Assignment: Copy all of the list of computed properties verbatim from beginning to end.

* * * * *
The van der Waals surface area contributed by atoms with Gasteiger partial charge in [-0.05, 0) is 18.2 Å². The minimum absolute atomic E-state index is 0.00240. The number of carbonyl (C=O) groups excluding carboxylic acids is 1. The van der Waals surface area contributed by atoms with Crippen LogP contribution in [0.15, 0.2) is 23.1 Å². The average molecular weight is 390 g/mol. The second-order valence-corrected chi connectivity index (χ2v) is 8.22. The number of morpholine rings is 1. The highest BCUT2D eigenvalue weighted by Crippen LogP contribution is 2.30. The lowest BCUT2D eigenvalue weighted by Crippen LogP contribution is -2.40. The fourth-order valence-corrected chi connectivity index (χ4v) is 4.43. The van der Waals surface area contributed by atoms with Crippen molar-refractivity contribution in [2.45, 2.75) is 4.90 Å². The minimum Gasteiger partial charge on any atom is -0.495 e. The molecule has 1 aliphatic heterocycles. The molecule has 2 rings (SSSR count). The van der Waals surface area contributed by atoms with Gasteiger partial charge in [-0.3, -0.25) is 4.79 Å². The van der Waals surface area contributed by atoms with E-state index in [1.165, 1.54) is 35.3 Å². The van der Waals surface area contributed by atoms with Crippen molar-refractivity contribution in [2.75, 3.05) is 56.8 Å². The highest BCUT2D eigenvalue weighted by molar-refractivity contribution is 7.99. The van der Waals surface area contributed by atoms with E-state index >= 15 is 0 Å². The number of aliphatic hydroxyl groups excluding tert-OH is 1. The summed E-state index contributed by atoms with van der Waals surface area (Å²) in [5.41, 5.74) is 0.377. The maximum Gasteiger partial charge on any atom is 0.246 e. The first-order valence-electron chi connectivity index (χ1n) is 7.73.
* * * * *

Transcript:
The van der Waals surface area contributed by atoms with Gasteiger partial charge in [-0.05, 0) is 18.2 Å². The minimum absolute atomic E-state index is 0.00240. The number of carbonyl (C=O) groups excluding carboxylic acids is 1. The van der Waals surface area contributed by atoms with Crippen LogP contribution in [0.15, 0.2) is 23.1 Å². The average molecular weight is 390 g/mol. The second-order valence-corrected chi connectivity index (χ2v) is 8.22. The number of morpholine rings is 1. The highest BCUT2D eigenvalue weighted by Crippen LogP contribution is 2.30. The lowest BCUT2D eigenvalue weighted by Crippen LogP contribution is -2.40. The fourth-order valence-corrected chi connectivity index (χ4v) is 4.43. The van der Waals surface area contributed by atoms with Crippen molar-refractivity contribution in [2.45, 2.75) is 4.90 Å². The minimum Gasteiger partial charge on any atom is -0.495 e. The molecule has 1 aliphatic heterocycles. The molecule has 2 rings (SSSR count). The van der Waals surface area contributed by atoms with Gasteiger partial charge in [-0.3, -0.25) is 4.79 Å². The van der Waals surface area contributed by atoms with E-state index in [1.165, 1.54) is 35.3 Å². The van der Waals surface area contributed by atoms with Crippen molar-refractivity contribution in [2.75, 3.05) is 56.8 Å². The highest BCUT2D eigenvalue weighted by molar-refractivity contribution is 7.99. The van der Waals surface area contributed by atoms with E-state index >= 15 is 0 Å². The number of aliphatic hydroxyl groups excluding tert-OH is 1. The summed E-state index contributed by atoms with van der Waals surface area (Å²) in [5.41, 5.74) is 0.377. The maximum Gasteiger partial charge on any atom is 0.246 e. The first-order valence-electron chi connectivity index (χ1n) is 7.73.